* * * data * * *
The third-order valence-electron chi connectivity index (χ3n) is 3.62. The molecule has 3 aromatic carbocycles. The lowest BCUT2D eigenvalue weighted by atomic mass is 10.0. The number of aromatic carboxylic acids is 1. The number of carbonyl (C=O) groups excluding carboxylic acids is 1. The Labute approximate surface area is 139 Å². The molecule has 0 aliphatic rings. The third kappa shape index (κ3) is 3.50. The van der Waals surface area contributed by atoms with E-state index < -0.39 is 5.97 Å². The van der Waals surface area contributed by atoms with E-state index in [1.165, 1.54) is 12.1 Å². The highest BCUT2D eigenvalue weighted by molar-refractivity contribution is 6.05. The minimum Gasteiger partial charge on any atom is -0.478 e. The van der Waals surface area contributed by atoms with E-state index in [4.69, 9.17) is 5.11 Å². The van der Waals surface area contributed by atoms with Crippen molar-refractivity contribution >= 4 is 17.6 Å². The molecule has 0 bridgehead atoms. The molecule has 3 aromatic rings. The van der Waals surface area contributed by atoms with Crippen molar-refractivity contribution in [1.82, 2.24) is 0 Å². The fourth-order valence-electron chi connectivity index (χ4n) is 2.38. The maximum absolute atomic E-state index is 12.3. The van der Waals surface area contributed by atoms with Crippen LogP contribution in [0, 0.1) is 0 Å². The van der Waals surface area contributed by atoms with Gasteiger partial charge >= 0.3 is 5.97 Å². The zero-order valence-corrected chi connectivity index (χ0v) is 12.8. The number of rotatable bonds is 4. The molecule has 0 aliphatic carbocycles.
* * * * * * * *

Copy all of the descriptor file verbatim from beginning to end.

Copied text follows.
The third-order valence-electron chi connectivity index (χ3n) is 3.62. The molecule has 3 aromatic carbocycles. The lowest BCUT2D eigenvalue weighted by atomic mass is 10.0. The number of aromatic carboxylic acids is 1. The number of carbonyl (C=O) groups excluding carboxylic acids is 1. The Labute approximate surface area is 139 Å². The molecule has 0 aliphatic rings. The third kappa shape index (κ3) is 3.50. The van der Waals surface area contributed by atoms with E-state index < -0.39 is 5.97 Å². The van der Waals surface area contributed by atoms with E-state index in [1.165, 1.54) is 12.1 Å². The highest BCUT2D eigenvalue weighted by molar-refractivity contribution is 6.05. The minimum Gasteiger partial charge on any atom is -0.478 e. The van der Waals surface area contributed by atoms with E-state index in [4.69, 9.17) is 5.11 Å². The van der Waals surface area contributed by atoms with Crippen molar-refractivity contribution >= 4 is 17.6 Å². The molecule has 0 bridgehead atoms. The molecule has 3 aromatic rings. The van der Waals surface area contributed by atoms with Crippen molar-refractivity contribution in [1.82, 2.24) is 0 Å². The fourth-order valence-electron chi connectivity index (χ4n) is 2.38. The maximum absolute atomic E-state index is 12.3. The van der Waals surface area contributed by atoms with Crippen LogP contribution in [0, 0.1) is 0 Å². The van der Waals surface area contributed by atoms with Gasteiger partial charge >= 0.3 is 5.97 Å². The zero-order valence-corrected chi connectivity index (χ0v) is 12.8. The number of rotatable bonds is 4. The molecule has 0 aliphatic carbocycles.